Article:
The Squeeze on Embraer

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By Scott Hamilton


April 27, 2020, © Leeham News: The collapse of the Boeing-Embraer joint venture Saturday resurfaces the squeeze Embraer was under when the deal was announced in 2018.

Then, Embraer faced the prospect of competing against Airbus in the 100-150 seat sector with the former Bombardier C Series.

Embraer’s E2 Jets are squeezed from above by the Airbus A220 and, if Mitsubishi performs, the M100 SpaceJet from the bottom.

John Slattery, the CEO of Embraer Commercial Aviation (ECA), said he could not compete against the marketing might of Airbus alone. In fact, he lost a key customer when jetBlue ordered the A220-300 instead of the E195-E2 to replace 60 E190-E1s. Airbus, which took over the C Series July 1, 2018, wrapped the A321neo into the A220 order. This deal was announced shortly after Airbus assumed majority ownership of the C Series program.

  • E195-E2 will drive demand.
  • The E190-E2 won’t be a “door opener.”
  • The E175-E2 future depends on US Scope Clause relief.
  • Coronavirus upends everything.
  • M100 waiting in the wings.

E195-E2 will drive demand

Embraer’s chief North American salesman last September told a press conference at the US Regional Airline Assn. convention that the E195-E2 will drive demand for the E-Jet. The E190-E2 won’t be a “door opener,” he said. The E175-E2 may see some sales in Europe and Asia but until the US pilot contracts containing restrictive Scope Clauses are modified, there won’t be sales in the US. Embraer will continue to sell the 2000-designed E175-E1, he said.

The A220-300 is slightly larger than the E195-E2. In a single-class cabin at 31-inch seat pitch, the -300 has 13 more seats than the 132-passenger competitor.

While the E2’s trip costs are less than the A220-300 and seat mile costs are equal, the -300 provides more revenue opportunities.

However, the A220s have more range than the E2s. In certain circumstances, the A220 can make a trans-Atlantic hop. Its wider cabins provide flexibility for lie-flat seating in an upscale configuration. If airlines want maximum flexibility in the 100-150 seat sector, the A220 has it.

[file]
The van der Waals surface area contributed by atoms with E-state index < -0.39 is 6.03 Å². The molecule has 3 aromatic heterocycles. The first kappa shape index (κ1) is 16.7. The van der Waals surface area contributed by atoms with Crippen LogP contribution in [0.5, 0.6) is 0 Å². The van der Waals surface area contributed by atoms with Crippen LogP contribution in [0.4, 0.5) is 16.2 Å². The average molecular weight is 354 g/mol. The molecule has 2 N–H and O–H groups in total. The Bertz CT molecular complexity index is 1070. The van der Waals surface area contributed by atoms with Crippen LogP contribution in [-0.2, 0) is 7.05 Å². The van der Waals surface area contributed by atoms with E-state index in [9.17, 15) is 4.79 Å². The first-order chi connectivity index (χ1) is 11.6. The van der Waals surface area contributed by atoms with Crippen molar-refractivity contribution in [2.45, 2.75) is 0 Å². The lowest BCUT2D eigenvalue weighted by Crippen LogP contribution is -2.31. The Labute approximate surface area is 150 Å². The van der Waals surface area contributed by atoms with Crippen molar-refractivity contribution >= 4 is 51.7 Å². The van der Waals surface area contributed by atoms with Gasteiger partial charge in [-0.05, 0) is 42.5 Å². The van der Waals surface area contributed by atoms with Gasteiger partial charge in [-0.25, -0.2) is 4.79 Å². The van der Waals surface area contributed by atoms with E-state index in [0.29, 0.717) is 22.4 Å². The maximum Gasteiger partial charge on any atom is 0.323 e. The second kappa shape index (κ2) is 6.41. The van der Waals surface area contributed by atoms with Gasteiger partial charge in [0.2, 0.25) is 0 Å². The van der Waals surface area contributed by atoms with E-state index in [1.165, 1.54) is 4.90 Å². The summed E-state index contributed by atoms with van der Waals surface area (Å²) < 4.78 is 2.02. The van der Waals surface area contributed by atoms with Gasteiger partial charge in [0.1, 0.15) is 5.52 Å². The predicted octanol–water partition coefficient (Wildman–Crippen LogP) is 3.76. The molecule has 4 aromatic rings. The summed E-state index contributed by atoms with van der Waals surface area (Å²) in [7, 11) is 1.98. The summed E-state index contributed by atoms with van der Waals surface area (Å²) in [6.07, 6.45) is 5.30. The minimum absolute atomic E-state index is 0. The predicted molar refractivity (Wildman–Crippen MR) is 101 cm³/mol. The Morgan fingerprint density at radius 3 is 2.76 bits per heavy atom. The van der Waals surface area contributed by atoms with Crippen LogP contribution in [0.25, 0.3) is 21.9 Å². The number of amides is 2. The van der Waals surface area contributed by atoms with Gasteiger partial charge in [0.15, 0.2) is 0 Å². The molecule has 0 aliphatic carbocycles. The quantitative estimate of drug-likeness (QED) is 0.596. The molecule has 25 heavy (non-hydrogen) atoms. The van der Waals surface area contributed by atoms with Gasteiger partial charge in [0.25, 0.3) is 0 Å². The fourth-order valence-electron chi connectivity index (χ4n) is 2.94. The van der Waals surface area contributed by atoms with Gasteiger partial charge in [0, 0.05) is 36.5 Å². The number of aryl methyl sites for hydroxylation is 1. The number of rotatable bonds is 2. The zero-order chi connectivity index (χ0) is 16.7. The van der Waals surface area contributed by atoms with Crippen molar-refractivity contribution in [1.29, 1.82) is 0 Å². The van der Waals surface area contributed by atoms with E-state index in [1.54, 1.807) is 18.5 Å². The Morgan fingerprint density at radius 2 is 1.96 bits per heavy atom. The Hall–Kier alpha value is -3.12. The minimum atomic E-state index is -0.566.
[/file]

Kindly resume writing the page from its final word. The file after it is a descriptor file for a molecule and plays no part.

The A220-100 is slightly smaller than the E195-E2. The two-member A220 family brackets the E195-E2. The -100 is slightly larger than the E190-E2. When Embraer created the E2, it did not change the 190’s capacity. This limited the E190-E2’s attractiveness.


With the E175-E2’s sales mainly dependent upon the US market, and as a result, it’s stillborn, Embraer must rely on the aging E175-E1 for sales into the US.

Embraer updated the airplane to improve economics, but Mitsubishi is moving forward with its M100 SpaceJet competitor. Entry-into-service is planned for 2024 following seven years of delays of the MRJ program.

But with coronavirus, the long delay works to Mitsubishi’s timeline. Although forecasts associated with the virus are hazardous, several (including LNA’s) see economic and industry recovery in 2024—at the earliest.

The M100 has better economics than the E175-E1. Embraer plans another upgrade in case the pilot unions don’t grant Scope relief that will allow economical operations by the E175-E2. (The plane is too heavy under Scope limits to all maximum range and maximum payload.)

Fewer Deliveries

In an analysis Saturday, LNA concluded that Embraer will deliver a fraction of the nearly 100 E-Jets planned this year. LNA also concluded that Embraer will need more liquidity this year as a result of the virus crisis and the certain reduction in production and deliveries.


A senior Embraer official objected.

“We do have liquidity and access to sources of finance that allow us to overcome the crisis. The assumption that the E1s will not be delivered is wrong. There have been zero cancellations. Embraer has the best airplanes up to 150 seats and will continue to be leader.”

Although nearly 300 Boeing 737 MAXes have been canceled by customers, along with a smattering of wide-bodies, Airbus reported few cancellations. The larger threat is deferrals. This is what Embraer can expect.

Fifty-eight percent of the E-Jets (E175-E1s) scheduled for delivery between March, which the US was hit hard by the virus, are to US carriers. Few if any of these are likely to be delivered this year. Another 28% of the jets, E195-E2s, are scheduled for delivery to one airline in Brazil.

Sunday—the day after the Boeing deal collapsed–Reuters reported Embraer is planning a production cut, reducing cap ex and other spending, revamping payables schedules and other cost-cutting measures. Reuters also reported Embraer officials want to shore up liquidity.

Just as Airbus and Boeing are squeezed by the virus, so is Embraer. But its product strategy is also squeeze by Airbus from the top and, if Mitsubishi can perform, by the SpaceJet on the bottom. Only now, Embraer won’t have Boeing’s heft for protection.

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